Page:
Located right next to Forty Hands at East Coast Road, Isshin Machi 一心一町 is the newest addition to the East Coast Plan.
Isshin Machi 一心一町 might sound like the name of a Japanese izakaya at a glance, but in fact, this is a Taiwanese eatery which has strong Taiwan vibes.
There is an extensive menu of more than 80 dishes ranging from Appetisers ($1 – $7.20), Fried dishes ($5.90 – $12), Snacks ($6 – $18), Rice ($7.80 – $13), Soup ($3.90 – $9.90), Noodles ($5 – $13), to Coffee ($3.50 – $6) and Tea ($7.90).
The 70-seater space is considered cosy, beautifully decked with wooden furniture pieces and mural art painted in white and blue, depicting the various iconic places in Taiwan such as the Jiemei (Sister) Lakes (姊妹潭) in Alishan, Taiwan.
I decided to go with their signature bowl of Hakka-style Braised Meat Rice ($9) aka Lu Rou Fan, the must-have iconic dish when in Taiwan.
The bowl came with both fatty and lean strips of braised pork, pickled vegetables, sliced cucumber and a whole braised egg.
Compared to the Lu Rou Fan in Taiwan, the Hakka-style Braised Meat Rice here comes with a more generous amount of braised meat and sauce, drizzled onto the soft and fluffy white pearl rice.
There was an almost-equal ratio of lean to fatty braised meat, which enhanced the chewy sensation whereas the braised sauce leaned towards a viscous texture, with flavours on the robust and savoury side.
A meal is not complete with another iconic dish, the Taiwanese Braised Beef Noodles ($12) with an option to change the usual La Mian to Tainan Guan Miao Noodles which has a similar texture as our Ban Mian.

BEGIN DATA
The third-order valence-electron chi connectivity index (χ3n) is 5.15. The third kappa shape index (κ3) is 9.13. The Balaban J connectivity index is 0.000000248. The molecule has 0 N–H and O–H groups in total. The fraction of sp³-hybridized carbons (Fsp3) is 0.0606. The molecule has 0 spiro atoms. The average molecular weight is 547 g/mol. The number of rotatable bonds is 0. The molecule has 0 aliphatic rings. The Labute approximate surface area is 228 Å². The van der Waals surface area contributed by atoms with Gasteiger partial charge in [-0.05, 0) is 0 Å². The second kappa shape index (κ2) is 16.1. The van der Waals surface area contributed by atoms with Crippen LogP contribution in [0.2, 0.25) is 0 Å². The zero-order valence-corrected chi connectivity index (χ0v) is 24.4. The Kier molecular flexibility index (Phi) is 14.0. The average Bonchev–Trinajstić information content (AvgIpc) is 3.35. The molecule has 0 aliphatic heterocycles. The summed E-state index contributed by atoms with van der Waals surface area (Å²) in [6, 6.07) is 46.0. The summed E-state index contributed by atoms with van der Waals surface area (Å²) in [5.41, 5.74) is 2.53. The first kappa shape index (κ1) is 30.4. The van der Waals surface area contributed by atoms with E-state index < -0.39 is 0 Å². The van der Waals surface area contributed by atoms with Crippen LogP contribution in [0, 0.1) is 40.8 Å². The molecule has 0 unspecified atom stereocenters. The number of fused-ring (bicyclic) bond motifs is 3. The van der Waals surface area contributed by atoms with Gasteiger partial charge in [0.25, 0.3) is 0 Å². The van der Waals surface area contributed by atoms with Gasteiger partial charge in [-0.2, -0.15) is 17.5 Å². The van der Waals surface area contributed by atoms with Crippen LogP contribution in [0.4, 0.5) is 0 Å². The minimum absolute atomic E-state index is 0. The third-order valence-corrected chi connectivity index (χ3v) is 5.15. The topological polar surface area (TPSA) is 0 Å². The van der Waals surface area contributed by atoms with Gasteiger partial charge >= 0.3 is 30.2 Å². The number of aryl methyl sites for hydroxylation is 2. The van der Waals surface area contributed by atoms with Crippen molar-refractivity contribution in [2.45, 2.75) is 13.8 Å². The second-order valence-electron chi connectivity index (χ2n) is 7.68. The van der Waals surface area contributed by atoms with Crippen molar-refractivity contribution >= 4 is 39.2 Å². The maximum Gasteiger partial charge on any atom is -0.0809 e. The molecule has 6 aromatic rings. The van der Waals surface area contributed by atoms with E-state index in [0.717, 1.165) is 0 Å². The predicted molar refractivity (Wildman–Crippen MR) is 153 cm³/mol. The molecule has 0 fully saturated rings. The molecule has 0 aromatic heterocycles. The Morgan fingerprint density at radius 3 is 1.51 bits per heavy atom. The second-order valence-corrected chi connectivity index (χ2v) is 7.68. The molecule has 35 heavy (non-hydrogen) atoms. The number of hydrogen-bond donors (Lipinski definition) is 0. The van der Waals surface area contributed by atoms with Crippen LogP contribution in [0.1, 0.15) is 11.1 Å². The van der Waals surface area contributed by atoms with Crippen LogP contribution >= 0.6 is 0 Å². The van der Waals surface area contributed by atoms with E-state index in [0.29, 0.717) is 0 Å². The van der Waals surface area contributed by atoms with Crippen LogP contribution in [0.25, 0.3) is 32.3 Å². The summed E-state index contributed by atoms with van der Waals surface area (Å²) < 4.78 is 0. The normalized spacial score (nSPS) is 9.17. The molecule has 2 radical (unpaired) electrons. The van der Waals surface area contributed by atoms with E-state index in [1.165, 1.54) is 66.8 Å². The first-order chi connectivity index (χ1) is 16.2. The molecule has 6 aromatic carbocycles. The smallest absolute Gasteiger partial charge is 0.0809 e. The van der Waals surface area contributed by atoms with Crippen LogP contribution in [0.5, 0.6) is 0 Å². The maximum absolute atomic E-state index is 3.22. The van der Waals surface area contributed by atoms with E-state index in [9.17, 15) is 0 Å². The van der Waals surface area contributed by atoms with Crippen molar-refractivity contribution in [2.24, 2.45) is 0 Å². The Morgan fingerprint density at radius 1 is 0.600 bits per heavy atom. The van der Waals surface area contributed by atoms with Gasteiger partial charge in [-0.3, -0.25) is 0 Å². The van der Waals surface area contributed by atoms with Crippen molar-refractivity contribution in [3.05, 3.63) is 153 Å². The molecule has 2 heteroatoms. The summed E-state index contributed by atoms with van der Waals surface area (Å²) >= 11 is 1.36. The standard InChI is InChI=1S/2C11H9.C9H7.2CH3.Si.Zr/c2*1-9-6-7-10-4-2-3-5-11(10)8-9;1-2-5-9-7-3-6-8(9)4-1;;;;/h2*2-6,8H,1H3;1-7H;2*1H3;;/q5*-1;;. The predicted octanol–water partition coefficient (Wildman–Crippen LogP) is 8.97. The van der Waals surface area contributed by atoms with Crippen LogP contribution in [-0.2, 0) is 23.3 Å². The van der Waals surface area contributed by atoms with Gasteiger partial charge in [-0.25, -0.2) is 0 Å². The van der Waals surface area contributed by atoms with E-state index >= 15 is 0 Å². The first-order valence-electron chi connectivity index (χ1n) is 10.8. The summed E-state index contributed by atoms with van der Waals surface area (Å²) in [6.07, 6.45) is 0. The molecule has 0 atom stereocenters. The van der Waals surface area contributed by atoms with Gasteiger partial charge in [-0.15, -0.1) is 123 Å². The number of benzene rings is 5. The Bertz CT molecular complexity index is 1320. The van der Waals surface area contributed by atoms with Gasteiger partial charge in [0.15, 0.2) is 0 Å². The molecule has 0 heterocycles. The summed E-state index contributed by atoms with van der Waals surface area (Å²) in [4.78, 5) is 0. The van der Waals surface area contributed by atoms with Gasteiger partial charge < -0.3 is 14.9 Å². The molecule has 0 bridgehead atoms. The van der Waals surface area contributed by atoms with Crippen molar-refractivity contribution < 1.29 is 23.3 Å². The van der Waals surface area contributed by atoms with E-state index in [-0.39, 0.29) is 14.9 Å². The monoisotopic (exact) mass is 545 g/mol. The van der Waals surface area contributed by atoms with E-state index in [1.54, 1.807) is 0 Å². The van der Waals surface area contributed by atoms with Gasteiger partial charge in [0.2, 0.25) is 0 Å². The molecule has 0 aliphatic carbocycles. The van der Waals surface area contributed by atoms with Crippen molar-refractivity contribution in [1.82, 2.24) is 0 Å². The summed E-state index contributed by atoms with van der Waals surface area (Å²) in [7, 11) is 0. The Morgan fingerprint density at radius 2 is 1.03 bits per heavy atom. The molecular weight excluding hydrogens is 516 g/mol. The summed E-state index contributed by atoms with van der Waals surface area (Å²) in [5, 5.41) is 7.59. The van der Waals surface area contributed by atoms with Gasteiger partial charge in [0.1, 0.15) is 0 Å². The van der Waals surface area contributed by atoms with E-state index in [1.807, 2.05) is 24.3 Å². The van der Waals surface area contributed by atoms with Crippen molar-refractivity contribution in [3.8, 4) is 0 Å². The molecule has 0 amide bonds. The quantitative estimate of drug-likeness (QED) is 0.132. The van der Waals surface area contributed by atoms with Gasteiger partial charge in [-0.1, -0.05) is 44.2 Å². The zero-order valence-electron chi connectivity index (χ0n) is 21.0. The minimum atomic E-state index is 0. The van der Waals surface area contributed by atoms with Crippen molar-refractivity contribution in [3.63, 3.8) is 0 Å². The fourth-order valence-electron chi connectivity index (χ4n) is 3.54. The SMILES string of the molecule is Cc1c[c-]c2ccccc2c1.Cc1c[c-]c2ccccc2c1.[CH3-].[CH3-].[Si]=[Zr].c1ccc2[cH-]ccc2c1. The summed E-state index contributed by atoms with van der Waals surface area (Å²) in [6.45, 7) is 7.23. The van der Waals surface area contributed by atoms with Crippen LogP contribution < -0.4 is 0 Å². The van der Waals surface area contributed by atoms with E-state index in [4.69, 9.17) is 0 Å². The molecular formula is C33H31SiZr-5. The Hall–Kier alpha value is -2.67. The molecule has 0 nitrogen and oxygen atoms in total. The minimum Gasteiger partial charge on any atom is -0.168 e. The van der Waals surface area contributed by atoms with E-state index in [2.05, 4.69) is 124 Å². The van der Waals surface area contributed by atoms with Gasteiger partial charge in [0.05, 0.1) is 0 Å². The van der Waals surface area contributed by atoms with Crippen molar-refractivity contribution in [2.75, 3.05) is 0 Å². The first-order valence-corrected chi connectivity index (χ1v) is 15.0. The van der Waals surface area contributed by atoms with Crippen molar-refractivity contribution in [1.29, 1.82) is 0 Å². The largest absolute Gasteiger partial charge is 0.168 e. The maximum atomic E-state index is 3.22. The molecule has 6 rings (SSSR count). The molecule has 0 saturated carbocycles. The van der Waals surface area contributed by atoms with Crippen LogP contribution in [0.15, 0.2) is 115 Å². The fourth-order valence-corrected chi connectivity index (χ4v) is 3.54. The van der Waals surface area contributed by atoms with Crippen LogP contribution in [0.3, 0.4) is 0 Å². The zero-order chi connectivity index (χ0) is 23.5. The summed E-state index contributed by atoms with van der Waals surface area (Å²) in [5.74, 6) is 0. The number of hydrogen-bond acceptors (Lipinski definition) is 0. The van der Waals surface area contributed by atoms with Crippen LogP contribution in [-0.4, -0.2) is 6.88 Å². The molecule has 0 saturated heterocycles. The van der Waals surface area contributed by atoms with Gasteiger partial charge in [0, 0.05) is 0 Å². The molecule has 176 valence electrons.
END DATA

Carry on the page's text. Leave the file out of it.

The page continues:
The beef soup was clear and flavourful, the slices not being overly gamey, whereas the noodles were soft and chewy.
I did wish that the braised beef was less fatty with a higher proportion of meat so that it would not taste that greasy.
On their rice menu, there was a total of 12 rice dishes, including the famous DTF-style Egg Fried Rice ($7.80), Fried Rice with Shrimps & Eggs ($12) or Specially Marinated Pork Chop ($12.30) and Fried Rice with Crispy Chicken Cutlet ($12.90).
The Fried Rice with Specially Marinated Pork Chop ($12.30) came with thin slices of grilled pork well-seasoned with soy sauce and salt.
However, Uncle Roger may not approve of this Fried Rice though, which was unfortunately on the dry and perhaps lacked of seasoning.
Golden Fried Chicken ($6.90) is a common street snack found in Taiwan night markets, usually deep-fried on the spot before sprinkling salt and pepper on it.
The Hakka-style Golden Fried Chicken had a thick and crunchy golden-brown crust, sprinkled with an assortment of dried chilli and salted vegetable.
The texture of the chicken pieces was tender, lightly marinated and not heavily-flavoured.
Words of cautious: eat it while it is hot to enjoy the crisp and crunch (because it somehow lost the crispiness pretty fast).
Isshin Machi also serves a list of Taiwanese drinks such as the globally-recognised Brown Sugar Caramel Pearl Milk Tea ($3.90), Brown Sugar Caramel Milk Tea ($3.20), Taiwanese Roselle Tea ($3), Taiwanese Black Sugar Winter Melon ($3), Assam Milk Tea ($3.20) Sour Plum Juice ($3.80) and Taiwan Shih-Chuan Ready-to-Drink Vinegar ($2.80).
The Brown Sugar Caramel Pearl Milk Tea ($3.90) was on the sweeter side but the pearls were really soft and chewy with a caramelised-sweet aftertaste.
The familiar and nostalgic Taiwanese accent of the service crew, the enthusiastic and heartwarming service and a menu written in both Traditional Chinese characters and English, all of these bits and pieces of my fond memories of Taiwan can be found here.
Isshin Machi will probably be one of my go-to-places to satisfy my cravings for Taiwanese food if I am on the East side of the island.
Isshin Machi 一心一町
224 East Coast Road, Singapore 428921
Opening Hours: 11am – 9.30pm (Mon – Sun)
* Written by Nicholas Tan @stormscape who loves all things [NEW]. DFD paid for food reviewed unless otherwise stated.